The first 3 are straight forward and understandable however I do like the adjective 'Googleyness'.
Here is a list of the main areas:
Leadership: We’ll want to know how you've flexed different muscles in different situations in order to mobilize a team. This might be by asserting a leadership role at work or with an organization, or by helping a team succeed when you weren't officially appointed as the leader.
Role-Related Knowledge: We’re looking for people who have a variety of strengths and passions, not just isolated skill sets. We also want to make sure that you have the experience and the background that will set you up for success in your role. For engineering candidates in particular, we’ll be looking to check out your coding skills and technical areas of expertise.
How You Think: We’re less concerned about grades and transcripts and more interested in how you think. We’re likely to ask you some role-related questions that provide insight into how you solve problems. Show us how you would tackle the problem presented--don’t get hung up on nailing the “right” answer.
Googleyness: We want to get a feel for what makes you, well, you. We also want to make sure this is a place you’ll thrive, so we’ll be looking for signs around your comfort with ambiguity, your bias to action and your collaborative nature.
More on Leadership: A Google internal research project was undertaken in search of the traits and qualities that make up a great leader at Google. After analyzing reams of data consisting of performance reviews, surveys, feedback and interviews, the statisticians zeroed in on 8 key qualities, ranked in importance:
- Be a good coach
- Empower your team and don’t micromanage
- Express interest in your team members success and well-being
- Be productive and results-oriented
- Be a good communicator and listen to your team
- Help your employees with career development
- Have a clear vision and strategy for the team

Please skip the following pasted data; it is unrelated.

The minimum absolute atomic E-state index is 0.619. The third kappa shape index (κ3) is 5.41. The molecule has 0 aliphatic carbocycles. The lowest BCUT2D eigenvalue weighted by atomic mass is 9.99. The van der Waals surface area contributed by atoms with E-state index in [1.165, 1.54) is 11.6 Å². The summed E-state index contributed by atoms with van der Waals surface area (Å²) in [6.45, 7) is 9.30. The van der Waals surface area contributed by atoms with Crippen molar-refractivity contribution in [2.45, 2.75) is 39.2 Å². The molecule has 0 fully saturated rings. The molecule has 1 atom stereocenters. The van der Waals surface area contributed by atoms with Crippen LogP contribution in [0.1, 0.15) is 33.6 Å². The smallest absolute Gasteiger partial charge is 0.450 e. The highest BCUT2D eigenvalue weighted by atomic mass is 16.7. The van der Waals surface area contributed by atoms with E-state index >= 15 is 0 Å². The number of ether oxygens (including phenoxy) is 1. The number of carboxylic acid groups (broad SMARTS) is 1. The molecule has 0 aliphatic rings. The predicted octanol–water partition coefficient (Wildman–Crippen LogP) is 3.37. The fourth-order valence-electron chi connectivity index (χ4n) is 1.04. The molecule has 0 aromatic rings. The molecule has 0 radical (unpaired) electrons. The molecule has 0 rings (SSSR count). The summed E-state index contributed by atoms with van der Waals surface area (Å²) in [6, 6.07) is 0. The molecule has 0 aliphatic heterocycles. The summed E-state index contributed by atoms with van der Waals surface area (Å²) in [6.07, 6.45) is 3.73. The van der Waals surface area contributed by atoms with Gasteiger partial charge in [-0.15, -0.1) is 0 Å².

- Have technical skills so you can advise the team
ERIC SCHMIDT’S BEST LEADERSHIP PRACTICES
Analysts are of the view that, though Eric Schmidt came from a corporate background, his leadership style had many things in common with the culture already created and put in place by the founders of Google.
Schmidt’s leadership practices could be summarized in the following five precepts:
1. Get to know your employees.
2. Create new ways to reward and promote your high-performing employees.
3. Let your employees own the problems you want them to solve.
4. Allow employees to function outside the company hierarchy.
5. Have your employees’ performance reviewed by someone they respect for their objectivity and impartiality.
Also this is very likeable:
There is a 70-20-10 norm about time allocation by employees: 70 percent of the time should be devoted to Google’s core business of search and advertising, 20 percent to off-budget projects related to the core-business, and 10 percent to pursue ideas based on one’s own interest and competencies. There are also generous rewards and awards for implementing innovative ideas. Though employees perceive such systems as perks, the company sees these systems as “the seed corn for its future,” as it would ensure that entrepreneurial employees implement their innovative ideas within the company rather than go out and create a competing new venture. It is estimated that about 50 percent of Google’s new products are generated using the ‘free’ time that employees are granted